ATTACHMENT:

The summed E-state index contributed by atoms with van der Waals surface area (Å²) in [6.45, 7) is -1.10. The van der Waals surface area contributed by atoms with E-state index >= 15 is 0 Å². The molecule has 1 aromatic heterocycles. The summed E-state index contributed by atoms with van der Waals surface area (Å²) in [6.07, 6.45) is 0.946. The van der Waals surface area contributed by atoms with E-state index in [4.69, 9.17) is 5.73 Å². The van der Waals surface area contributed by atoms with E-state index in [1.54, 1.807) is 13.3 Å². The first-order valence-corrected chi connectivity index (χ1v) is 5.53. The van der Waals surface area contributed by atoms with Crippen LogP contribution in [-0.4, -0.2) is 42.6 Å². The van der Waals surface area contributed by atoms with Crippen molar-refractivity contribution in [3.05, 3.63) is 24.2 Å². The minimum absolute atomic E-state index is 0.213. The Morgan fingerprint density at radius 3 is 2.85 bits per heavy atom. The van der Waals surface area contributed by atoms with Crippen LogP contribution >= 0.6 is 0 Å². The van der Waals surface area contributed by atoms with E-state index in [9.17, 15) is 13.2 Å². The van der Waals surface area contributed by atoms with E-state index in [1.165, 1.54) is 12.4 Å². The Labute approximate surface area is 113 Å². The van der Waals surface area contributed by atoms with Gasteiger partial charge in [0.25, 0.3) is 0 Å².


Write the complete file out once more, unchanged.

The summed E-state index contributed by atoms with van der Waals surface area (Å²) in [6.45, 7) is -1.10. The van der Waals surface area contributed by atoms with E-state index >= 15 is 0 Å². The molecule has 1 aromatic heterocycles. The summed E-state index contributed by atoms with van der Waals surface area (Å²) in [6.07, 6.45) is 0.946. The van der Waals surface area contributed by atoms with E-state index in [4.69, 9.17) is 5.73 Å². The van der Waals surface area contributed by atoms with E-state index in [1.54, 1.807) is 13.3 Å². The first-order valence-corrected chi connectivity index (χ1v) is 5.53. The van der Waals surface area contributed by atoms with Crippen LogP contribution in [-0.4, -0.2) is 42.6 Å². The van der Waals surface area contributed by atoms with Crippen molar-refractivity contribution in [3.05, 3.63) is 24.2 Å². The minimum absolute atomic E-state index is 0.213. The Morgan fingerprint density at radius 3 is 2.85 bits per heavy atom. The van der Waals surface area contributed by atoms with Crippen LogP contribution >= 0.6 is 0 Å². The van der Waals surface area contributed by atoms with E-state index in [9.17, 15) is 13.2 Å². The van der Waals surface area contributed by atoms with E-state index in [1.165, 1.54) is 12.4 Å². The Labute approximate surface area is 113 Å². The van der Waals surface area contributed by atoms with Gasteiger partial charge in [0.25, 0.3) is 0 Å².